Second, they are strongly in favor of limiting immigration into Denmark, but nevertheless actively recruit foreign doctors and nurses to move to Denmark. Entire groups of people have been flown in from India to work in hospitals in Jutland, and last week the Danish Embassy held a special event to recruit German health professionals. There is money for expensive recruitment campaigns abroad, but not for trying to hold on to the nurses at home.

Third. One of chief claims of the current government (once) was that that they were actively reducing the waiting lists for operations. In fact, even before the strike these lists were not all being reduced enough to reach the government's proclaimed goals. This was not surprising, since there were thousands of unfilled jobs. There are not enough doctors and nurses. Now, however, the failure to get a grip on the waiting list problem can be blamed on the nurses, because they have been on strike. But the root of the problem is that there are not enough health care professionals. And that is the government's own fault.

Fourth. This is a liberal/conservative government that trumpets free markets. It is hypocritical to pretend that free markets do not affect wage levels. There are not enough nurses because the wages are too low. An honest and ideologically consistent liberal government would recognize that hospital workers exist in a labor market. Instead, they are pretending that the market can be ignored, and they have now angered what nurses they do have. In the next few years they can expect more of them to leave for other employment. Denying that free markets govern the health sector will lead to more severe problems in the future. The population is aging and the demand for care will increase, even as nurses flee the hospitals.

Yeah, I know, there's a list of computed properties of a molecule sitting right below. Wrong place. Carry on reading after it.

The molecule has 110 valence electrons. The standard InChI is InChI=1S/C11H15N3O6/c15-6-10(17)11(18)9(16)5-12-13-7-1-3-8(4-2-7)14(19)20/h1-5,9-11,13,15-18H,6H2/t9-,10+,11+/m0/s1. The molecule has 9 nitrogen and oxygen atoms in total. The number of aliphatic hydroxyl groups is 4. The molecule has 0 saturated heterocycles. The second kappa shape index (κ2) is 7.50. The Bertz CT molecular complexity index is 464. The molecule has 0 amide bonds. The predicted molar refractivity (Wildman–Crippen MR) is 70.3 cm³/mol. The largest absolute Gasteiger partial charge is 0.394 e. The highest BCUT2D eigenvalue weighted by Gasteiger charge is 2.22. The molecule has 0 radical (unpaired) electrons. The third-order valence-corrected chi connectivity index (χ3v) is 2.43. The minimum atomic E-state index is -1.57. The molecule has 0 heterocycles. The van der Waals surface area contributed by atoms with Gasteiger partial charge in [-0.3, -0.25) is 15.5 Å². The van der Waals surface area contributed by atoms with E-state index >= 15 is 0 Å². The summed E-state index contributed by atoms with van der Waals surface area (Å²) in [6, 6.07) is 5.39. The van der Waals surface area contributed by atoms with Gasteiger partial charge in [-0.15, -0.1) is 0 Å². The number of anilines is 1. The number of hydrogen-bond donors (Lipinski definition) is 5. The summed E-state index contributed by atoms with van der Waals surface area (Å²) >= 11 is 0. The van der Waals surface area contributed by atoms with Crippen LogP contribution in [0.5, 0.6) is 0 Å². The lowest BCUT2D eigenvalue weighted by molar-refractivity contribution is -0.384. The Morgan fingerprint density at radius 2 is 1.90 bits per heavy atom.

In short, the current Danish government, both at the regional and the national level, has shown itself to be discriminatory against women, unwilling to create a commission to deal with that problem, hypocritical about immigration, dishonest about its intentions to reduce waiting lists, and disloyal to its own liberal principles. Until they recognize that health care is not a budget line they can play with but rather a service that must be paid for in the marketplace, just so long will the Danish people suffer.

It seems that gender discrimination is so deeply ingrained in this government that its representatives are willing to violate their free market principles and literally let the citizenry die, rather than pay nurses what the market demonstrates they deserve.

The only thing more painful than the government's behavior is the spineless inactivity of the opposition. The Danish parliament is about to go on vacation, without solving this problem. effectively leaving the population unprotected. The vaunted safety net is all but gone, and they waste time and try the nation's patience with idiotic discussions of whether Muslim women can wear head scarves. Some of these women wearing scarves are nurses, but apparently they should be fired to make the hypocritical pseudo-liberal government happy.

The nurses will also soon go on vacation. But patients cannot send their endangered hearts, weak lungs, and weakened bones on vacation. They will continue to suffer and increasingly to die because the hypocritical Danish government is deeply sexist and without moral principles.